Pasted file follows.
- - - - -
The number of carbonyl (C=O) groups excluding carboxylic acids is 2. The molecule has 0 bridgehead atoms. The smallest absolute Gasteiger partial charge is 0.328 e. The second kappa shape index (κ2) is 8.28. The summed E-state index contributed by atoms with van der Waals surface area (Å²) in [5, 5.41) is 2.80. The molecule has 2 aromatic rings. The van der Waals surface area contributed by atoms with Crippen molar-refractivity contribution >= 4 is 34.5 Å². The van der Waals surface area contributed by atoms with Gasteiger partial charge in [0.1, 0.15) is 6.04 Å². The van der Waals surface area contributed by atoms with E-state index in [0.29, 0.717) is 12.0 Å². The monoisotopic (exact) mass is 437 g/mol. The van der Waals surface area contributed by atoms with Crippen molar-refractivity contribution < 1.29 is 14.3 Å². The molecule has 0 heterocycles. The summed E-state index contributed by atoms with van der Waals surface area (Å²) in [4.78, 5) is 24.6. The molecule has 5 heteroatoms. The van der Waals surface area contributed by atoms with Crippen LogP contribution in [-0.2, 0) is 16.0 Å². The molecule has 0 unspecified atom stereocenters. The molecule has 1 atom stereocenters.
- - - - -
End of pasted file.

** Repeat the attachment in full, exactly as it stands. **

The number of carbonyl (C=O) groups excluding carboxylic acids is 2. The molecule has 0 bridgehead atoms. The smallest absolute Gasteiger partial charge is 0.328 e. The second kappa shape index (κ2) is 8.28. The summed E-state index contributed by atoms with van der Waals surface area (Å²) in [5, 5.41) is 2.80. The molecule has 2 aromatic rings. The van der Waals surface area contributed by atoms with Crippen molar-refractivity contribution >= 4 is 34.5 Å². The van der Waals surface area contributed by atoms with Gasteiger partial charge in [0.1, 0.15) is 6.04 Å². The van der Waals surface area contributed by atoms with E-state index in [0.29, 0.717) is 12.0 Å². The monoisotopic (exact) mass is 437 g/mol. The van der Waals surface area contributed by atoms with Crippen molar-refractivity contribution < 1.29 is 14.3 Å². The molecule has 0 heterocycles. The summed E-state index contributed by atoms with van der Waals surface area (Å²) in [4.78, 5) is 24.6. The molecule has 5 heteroatoms. The van der Waals surface area contributed by atoms with Crippen LogP contribution in [-0.2, 0) is 16.0 Å². The molecule has 0 unspecified atom stereocenters. The molecule has 1 atom stereocenters.